Victoria and Albert museum

Visiting London for a few days to see family, I made time to go see the fantastic Victoria and Albert Museum. I had visited it a few times before, but always with limited time to go see some special exhibition. Now I wanted to see the permanent collections of global and historical design, arts and fashion. And it was glorious! You could spend a whole day at the V&A, exploring the galleries, and I only covered a small part of it.

It’s such a large museum, with 4.5 million objects (!), so it’s best to choose a special era or perhaps art form to focus on, such as ceramics or glass. I mainly focused on 18th and 19th century Britain, but had time for a quick visit to the Japan exhibition as well, due to my recent travels there.

The building is impressive, with grand staircases, arched doorways and more marble than you have ever seen. It’s a bit of a maze, though, and finding staircases, elevators and toilets proved near impossible. No matter, there’s something wonderful to see at every turn.

There’s too much to describe it all, so I will focus on a few things that made the biggest impression on me. The building and especially the ceramic staircase was magnificent. It was designed in Italian Renaissance style, and features glorious round ceiling paintings. The other major staircase was angular, with wide marble stairs, decorated on one side by portraits of important men, including Holbein who I recognized immediately by the painting of Henry VIII that he was holding. As a self-admitted lover of archways and doors, I loved walking around the museum and seeing glimpses of the following rooms through the varied openings.

The rotunda near the main entrance was fabulous. It had a walkway encircling it two stories above the ground floor from where you could see into a collection of 16th century sculptures, with one very modern tower of tangling limbs that somehow still fitted into the space.

“399 steps” by Rachel Kneebone looked at first glance like a small scale model of the tower of Pisa, all gleaming white marble. But it was made of small panels with wildly kicking legs and .. other body parts. Near the top, which was best seen from the balcony overlooking the space, one panel had delicate marble curtains revealing a round gleaming pearl. It was that that convinced me that it was indeed a modern sculpture when I saw it from above.

As parts of the museum were arranged thematically, you could pick a time period and sort of skim and browse your way across the collections. There were large parts dedicated to British design and arts, though, arranged in historical time blocks, so if you have a favorite period of British history, that’s a good place to start. On the sixth floor there was a large gallery of furniture that covers the full breadth and width of different historical eras, construction and decoration techniques and different cultures which is fantastic. One of my favorite chairs is up in the slide show, a whacky and wonderful Indian chair with six legs.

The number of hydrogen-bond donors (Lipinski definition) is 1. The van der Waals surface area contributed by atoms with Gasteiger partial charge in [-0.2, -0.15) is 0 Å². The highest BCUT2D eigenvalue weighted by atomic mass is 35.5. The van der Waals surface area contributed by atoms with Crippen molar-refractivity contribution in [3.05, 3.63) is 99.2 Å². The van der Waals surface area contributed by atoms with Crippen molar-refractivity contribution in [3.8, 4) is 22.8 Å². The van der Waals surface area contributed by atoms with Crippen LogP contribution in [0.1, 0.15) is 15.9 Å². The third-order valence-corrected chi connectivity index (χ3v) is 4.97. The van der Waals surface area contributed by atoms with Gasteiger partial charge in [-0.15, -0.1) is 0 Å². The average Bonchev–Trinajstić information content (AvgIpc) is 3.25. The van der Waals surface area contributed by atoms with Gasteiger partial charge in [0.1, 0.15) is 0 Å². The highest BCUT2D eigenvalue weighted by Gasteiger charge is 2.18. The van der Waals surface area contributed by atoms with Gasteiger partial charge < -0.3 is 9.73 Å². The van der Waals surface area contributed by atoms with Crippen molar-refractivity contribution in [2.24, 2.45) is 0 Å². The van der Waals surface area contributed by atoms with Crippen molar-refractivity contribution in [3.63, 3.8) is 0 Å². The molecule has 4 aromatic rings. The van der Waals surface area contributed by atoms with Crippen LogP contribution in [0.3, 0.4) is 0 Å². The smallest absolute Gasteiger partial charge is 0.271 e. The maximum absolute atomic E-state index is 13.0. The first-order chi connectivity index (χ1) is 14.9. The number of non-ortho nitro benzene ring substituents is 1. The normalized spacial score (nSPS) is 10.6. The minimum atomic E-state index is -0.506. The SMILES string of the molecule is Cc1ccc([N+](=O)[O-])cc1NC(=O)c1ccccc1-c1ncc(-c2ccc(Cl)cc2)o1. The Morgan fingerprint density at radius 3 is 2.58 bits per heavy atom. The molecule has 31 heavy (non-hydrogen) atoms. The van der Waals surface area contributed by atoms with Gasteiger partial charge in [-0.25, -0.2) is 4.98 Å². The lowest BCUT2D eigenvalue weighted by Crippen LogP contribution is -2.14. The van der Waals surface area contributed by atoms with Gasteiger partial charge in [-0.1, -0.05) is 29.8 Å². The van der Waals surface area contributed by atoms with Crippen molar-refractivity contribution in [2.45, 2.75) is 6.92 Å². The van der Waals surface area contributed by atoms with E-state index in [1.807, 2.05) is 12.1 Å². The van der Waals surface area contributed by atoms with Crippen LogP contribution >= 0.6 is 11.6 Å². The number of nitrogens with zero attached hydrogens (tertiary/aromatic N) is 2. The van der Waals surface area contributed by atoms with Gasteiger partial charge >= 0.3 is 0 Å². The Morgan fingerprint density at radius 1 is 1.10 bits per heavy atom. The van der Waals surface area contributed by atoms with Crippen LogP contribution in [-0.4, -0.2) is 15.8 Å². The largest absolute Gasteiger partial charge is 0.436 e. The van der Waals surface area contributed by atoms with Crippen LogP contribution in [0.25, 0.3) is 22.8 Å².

A photo I took in Kanazawa. Compare with the painting in the slideshow above.

The Japanese collection was also wonderful. The collection was downstairs and you won’t be surprised to hear that the kimonos were my favorite. But I had already delightedly recognized a streetscape in a 19th painting of historical Edo street I encountered earlier in the museum. Why, it looked just like the preserved streets I had seen inĀ Kanazawa and Kyoto!

There were also collections of little cases, called inro, which were made of two fitting halves that were tied together with a silk cord. These fashionable male purses were tiny, most smaller than the palm of my hand and I couldn’t imagine what they kept in them. The wiki page mentions things like tobacco (my first guess) and writing implements. Alas, I don’t have good photos of them as they were behind glass, but if you are in the V&A, don’t miss them!

Leaving the museum, I used the underground tunnels that lead from the museum to the nearby South Kensington tube station. A welcome passage on a rainy day. London is full of great museums and most have free entry to the general collections, with donations much appreciated. If you have a favorite museum, you can also join as a member, and get free entry to all special exhibitions. Right now the two main special exhibitions are about Pink Lloyd and Balenciaga. I skipped them due to time, but having visited some special exhibitions there before, I’m sure they are well worth the time.


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